Henry Hobson Richardson
HENRY HOBSON RICHARDSON AND THE STONES OF NORTH EASTON
(Originally published in Art New England, July-August, 1983 as part of Special Places/On the Road with Seven Writers)
Only thirty miles south of Boston are four wonderful buildings by the great H. H. Richardson (1838-1886), in a town that is itself an extraordinarily good small collection of nineteenth-century architecture.
The setting is perfect. Almost every picturesque style is represented in North Easton: Cape Cod cottages, Greek Revival and Gothic villas, Queen Anne and Mansard houses, all perched on prim green lawns like pieces of a patchwork quilt. There are estates in the styles of French chateaux, a stone Gothic church with John La Farge windows, and even a Richardsonian real estate office.
North Easton was the home of the Ames family, who made a fortune manufacturing the tools needed for westward expansion and the Civil War. Their 1803 factory is a low, severe brick building now used for offices and shops. Between 1877 and 1890 the Ames family commissioned H. H. Richardson to build in North Easton the Oliver Ames Free Library, Oakes Ames Memorial Hall, Old Colony Railroad Station, and a gate lodge for Langwater, the Ames estate. All were landscaped by Frederick Law Olmsted. Richardson’s buildings seem to rise up from the land and life of the town to tower above it.
Oakes Ames Memorial Hall looms over the small center of town like a medieval cathedral, approached by a long, solemn stairway cut through rock. A battered base of rough-cut granite follows the contours of a stone hill, rising up to a tower in one corner. A sandstone porch has low, bulky columns with massive capitals carved with animals and leaves; a wall of brick and a red tile roof aspire upward.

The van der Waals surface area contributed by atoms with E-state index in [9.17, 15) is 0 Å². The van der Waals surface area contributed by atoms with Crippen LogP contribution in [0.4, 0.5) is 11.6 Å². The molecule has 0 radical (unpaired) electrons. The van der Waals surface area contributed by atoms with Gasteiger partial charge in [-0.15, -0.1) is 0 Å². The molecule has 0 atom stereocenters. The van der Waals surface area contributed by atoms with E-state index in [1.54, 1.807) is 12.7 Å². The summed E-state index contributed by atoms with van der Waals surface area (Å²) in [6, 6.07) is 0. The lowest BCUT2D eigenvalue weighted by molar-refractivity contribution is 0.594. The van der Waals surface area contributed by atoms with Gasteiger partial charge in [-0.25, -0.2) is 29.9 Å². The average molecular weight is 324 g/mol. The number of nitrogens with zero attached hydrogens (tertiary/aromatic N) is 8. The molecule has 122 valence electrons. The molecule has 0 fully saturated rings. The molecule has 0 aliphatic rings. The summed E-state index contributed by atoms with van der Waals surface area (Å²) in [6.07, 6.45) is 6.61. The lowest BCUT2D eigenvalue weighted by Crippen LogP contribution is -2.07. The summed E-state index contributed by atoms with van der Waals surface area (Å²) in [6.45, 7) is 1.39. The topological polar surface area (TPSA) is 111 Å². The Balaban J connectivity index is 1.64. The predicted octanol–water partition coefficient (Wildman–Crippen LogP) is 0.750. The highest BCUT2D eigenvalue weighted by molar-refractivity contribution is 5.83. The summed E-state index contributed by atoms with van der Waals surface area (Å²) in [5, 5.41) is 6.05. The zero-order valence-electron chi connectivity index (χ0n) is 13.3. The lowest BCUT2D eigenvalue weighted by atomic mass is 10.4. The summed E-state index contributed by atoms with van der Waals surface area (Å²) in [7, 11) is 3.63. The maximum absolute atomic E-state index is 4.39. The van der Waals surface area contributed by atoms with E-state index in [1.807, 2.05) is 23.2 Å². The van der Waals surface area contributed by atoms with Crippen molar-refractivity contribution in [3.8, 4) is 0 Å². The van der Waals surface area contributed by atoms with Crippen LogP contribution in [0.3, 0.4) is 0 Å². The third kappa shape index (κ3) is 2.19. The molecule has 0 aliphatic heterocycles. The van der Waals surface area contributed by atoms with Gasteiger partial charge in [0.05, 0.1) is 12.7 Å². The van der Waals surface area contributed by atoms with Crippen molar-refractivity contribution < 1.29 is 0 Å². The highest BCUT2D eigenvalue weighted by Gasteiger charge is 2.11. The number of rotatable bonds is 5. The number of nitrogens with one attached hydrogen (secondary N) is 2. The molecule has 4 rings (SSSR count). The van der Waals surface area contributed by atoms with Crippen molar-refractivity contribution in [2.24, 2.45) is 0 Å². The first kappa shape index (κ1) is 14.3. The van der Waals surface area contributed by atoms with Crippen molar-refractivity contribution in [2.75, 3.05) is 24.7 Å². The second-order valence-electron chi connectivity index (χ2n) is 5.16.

The town has never fully used the hall. Its monumentality is forbidding – it seems more like a place where Macbeth might murder a visiting king than one where a New England town meeting could be held. But as a sculptural presence, it dominates the town. Abstract, bulky, permanent, it seems to grow out of the stone hill it rests upon.
The library’s asymmetrical parts – deep Syrian arch in a triangulated entrance, longitudinal stacks with a continuous band of high windows, a small tower – are hugged together in a dense, compact mass by force of proportion and color, and by the movement of dark on light stone. Inside, the more refined but less vital hand of Stanford White is felt in a vaulted ceiling and cozy alcoves of butternut wood, and in a mantelpiece framing a bronze portrait of Oliver Ames, “the shovel king,” by Augustus Saint-Gaudens.
The railroad station is a place between places. It is rooted in the ground and rises up from it like a tree with huge, arching branches. Vast wooden arches contain the windows of the waiting room inside, and outside benches carved with animals’ heads like a Viking ship – another wooden place between places – all huddle beneath a great, spreading roof of green.
The Langwater Gate Lodge is built of huge, uncut glacial boulders from nearby meadows and creeks, with bands of polychrome granite and an encompassing red roof pierced with little eyelid dormer windows. It seems built by a giant who piled up rocks one on top of the other, and the rocks become architecture before our eyes.
Richardson makes us see the transformation from nature into art. He used the colors of the earth like paint, and handled stones and trees with massive strength and a sculptor’s grace. The force of his genius at times approached the force of nature. The poetry of his architecture is governed by a romantic harmony which makes the stones sing.
by Rebecca Nemser for rebeccanemser.com